Pulse compression applied to the detection of F.S.K. and P.S.K. signals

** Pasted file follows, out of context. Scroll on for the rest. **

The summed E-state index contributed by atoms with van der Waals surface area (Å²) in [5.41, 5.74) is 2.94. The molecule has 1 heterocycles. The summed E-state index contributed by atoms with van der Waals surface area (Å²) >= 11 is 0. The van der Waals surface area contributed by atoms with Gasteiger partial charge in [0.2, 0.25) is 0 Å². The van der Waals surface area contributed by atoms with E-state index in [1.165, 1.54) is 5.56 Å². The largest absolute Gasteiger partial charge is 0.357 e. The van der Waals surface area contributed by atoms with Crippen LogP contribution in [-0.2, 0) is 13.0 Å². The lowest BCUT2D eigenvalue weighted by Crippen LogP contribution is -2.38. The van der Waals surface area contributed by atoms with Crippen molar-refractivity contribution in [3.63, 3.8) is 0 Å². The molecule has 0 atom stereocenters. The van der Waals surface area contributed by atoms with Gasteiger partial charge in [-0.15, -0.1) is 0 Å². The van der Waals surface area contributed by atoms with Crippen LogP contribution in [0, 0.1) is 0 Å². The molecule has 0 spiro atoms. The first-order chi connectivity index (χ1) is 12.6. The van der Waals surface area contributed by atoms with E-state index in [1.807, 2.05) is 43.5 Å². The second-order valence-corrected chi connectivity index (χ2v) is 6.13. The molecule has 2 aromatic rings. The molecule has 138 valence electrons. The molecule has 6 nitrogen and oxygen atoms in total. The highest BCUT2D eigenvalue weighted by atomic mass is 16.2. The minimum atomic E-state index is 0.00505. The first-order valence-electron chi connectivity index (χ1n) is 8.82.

The matched filter detector is well known as the optimum detector for use in communication, as well as in radar systems for signals corrupted by Additive White Gaussian Noise (A.W.G.N.). Non-coherent F.S.K. and differentially coherent P.S.K. (D.P.S.K.) detection schemes, which employ a new approach in realizing the matched filter processor, are investigated. The new approach utilizes pulse compression techniques, well known in radar systems, to facilitate the implementation of the matched filter in the form of the Pulse Compressor Matched Filter (P.C.M.F.). Both detection schemes feature a mixer- P.C.M.F. Compound as their predetector processor. The Compound is utilized to convert F.S.K. modulation into pulse position modulation, and P.S.K. modulation into pulse polarity modulation. The mechanisms of both detection schemes are studied through examining the properties of the Autocorrelation function (A.C.F.) at the output of the P.C.M.F. The effects produced by time delay, and carrier interference on the output A.C.F. are determined. Work related to the F.S.K. detection scheme is mostly confined to verifying its validity, whereas the D.P.S.K. detection scheme has not been reported before. Consequently, an experimental system was constructed, which utilized combined hardware and software, and operated under the supervision of a microprocessor system. The experimental system was used to develop error-rate models for both detection schemes under investigation. Performances of both F.S.K. and D.P.S.K. detection schemes were established in the presence of A.W.G.N. , practical imperfections, time delay, and carrier interference. The results highlight the candidacy of both detection schemes for use in the field of digital data communication and, in particular, the D.P.S.K. detection scheme, which performed very close to optimum in a background of A.W.G.N.